Counties call for redesign, but some object
ST. PAUL -- County governments would take over most state road maintenance work, state patrol duties and could levy a half-cent sales tax under a plan they unveiled Tuesday.
But some county leaders do not like the proposal.
It is a 10-point plan designed to "ensure that Minnesotans get better results from government," Clay County Commissioner Jon Evert said, which could be a starting point to major changes.
The Association of Minnesota Counties, of which Evert is president, claims the plan would save the state nearly $1 billion per two-year budget. Evert and association Executive Director Jim Mulder said they understand changes will not happen immediately, but parts of the plan could start soon. It needs legislative approval.
Among elements of the proposal is one to turn over most of the state Highway Patrol duties to sheriff's offices on the theory that state, city and county law enforcement officers often patrol the same road, and $75 million could be saved every two years, with an unknown number of state troopers losing their jobs.
Another element is what counties say would be a $200 million state savings by turning over most state road maintenance work to the counties. The proposal is modeled after how Wisconsin maintains roads, although the Minnesota county plan would not have counties working on freeways.
The biggest state savings would be $600 million by eliminating state aid payments to counties. Instead, counties would be allowed to levy a sales tax of up to a half cent for every $1 purchase.
Some county officials said the association proposal was not ready for prime time.
Beltrami County Commissioner Joe Vene said it needs much more discussion.
"It is going to take some time," he said.
Evert did not disagree: "We want to start the conversation."
Vene said the patrol proposal, for instance, would upset troopers. "You think that your eradiation is imminent."
Other commissioners were not happy that they were asked to promote the plan to local media, even if they did not agree.
Washington County Commissioner Gary Kriesel fumed Tuesday morning that he was not given information about the proposal until Monday, but like other commissioners was asked by the organization to promote the plan.
At the same time, Kriesel said, the organization asked that commissioners keep quiet if they object to the plan.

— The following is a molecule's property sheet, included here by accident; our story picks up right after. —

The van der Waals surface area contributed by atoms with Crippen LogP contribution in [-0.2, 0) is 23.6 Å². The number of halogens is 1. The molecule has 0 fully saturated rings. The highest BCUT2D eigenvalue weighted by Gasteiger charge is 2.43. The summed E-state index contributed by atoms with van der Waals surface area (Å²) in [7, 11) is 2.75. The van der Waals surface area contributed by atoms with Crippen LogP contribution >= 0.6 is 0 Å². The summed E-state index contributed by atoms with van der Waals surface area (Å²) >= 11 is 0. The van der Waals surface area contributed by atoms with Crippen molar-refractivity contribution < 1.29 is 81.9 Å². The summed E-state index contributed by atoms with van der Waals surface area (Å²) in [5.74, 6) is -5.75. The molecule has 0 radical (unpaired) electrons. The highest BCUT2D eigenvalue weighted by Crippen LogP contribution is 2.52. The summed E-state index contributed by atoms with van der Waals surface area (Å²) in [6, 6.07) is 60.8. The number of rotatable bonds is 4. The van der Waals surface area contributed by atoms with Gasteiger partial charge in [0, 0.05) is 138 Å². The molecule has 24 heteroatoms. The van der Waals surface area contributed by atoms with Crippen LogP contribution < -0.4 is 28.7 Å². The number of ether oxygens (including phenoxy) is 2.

He provided a letter signed by Mulder Evert: "If you are strongly opposed, we are asking you to hold your opposition in abeyance until AMC policy committees meet in March."
"This is ridiculous," Kriesel said.
At the Capitol, Evert admitted that the association plan does not have "100 percent support from counties."
Much of the plan resembles Capitol proposals from years past, such as reducing the number of mandates and rules the state places on counties.
The association described its proposal as "a bold redesign plan for Minnesota." Washington County leaders said shifting state work to local governments and enacting a county sales tax is not bold.
"The bold new proposal I have is cut spending," Kriesel said. "Don't raise revenue; cut spending."
Veteran Washington County Commissioner Myra Peterson said the organization messed up by not thoroughly vetting the reform plan ahead of the announcement. County commissioners from around the state had very little knowledge of the plan, or how it could affect their home counties, Peterson said.
"To me the issue was this policy was never discussed at the local level," she said.
And yet, Peterson noted, local governments would be affected, should the proposal become law.
In its letter to AMC members, Mulder and Evert said the organization wanted an aggressive response to the recent legislative unveiling of a Minnesota House government redesign caucus. They said reform group leader Rep. Paul Marquart, DFL-Dilworth, is "sincere" in his efforts, but other legislators got on board because it helps their own elections or maybe because it could affect big constituency groups, such as unions.
Marquart plans to hear the plan in his committee today.
"Whether intended or not, the Legislature is attempting to hijack redesign for purposes we can only speculate upon," Mulder and Evert wrote.
Davis reports for Forum Communications Co., which owns the Daily Globe.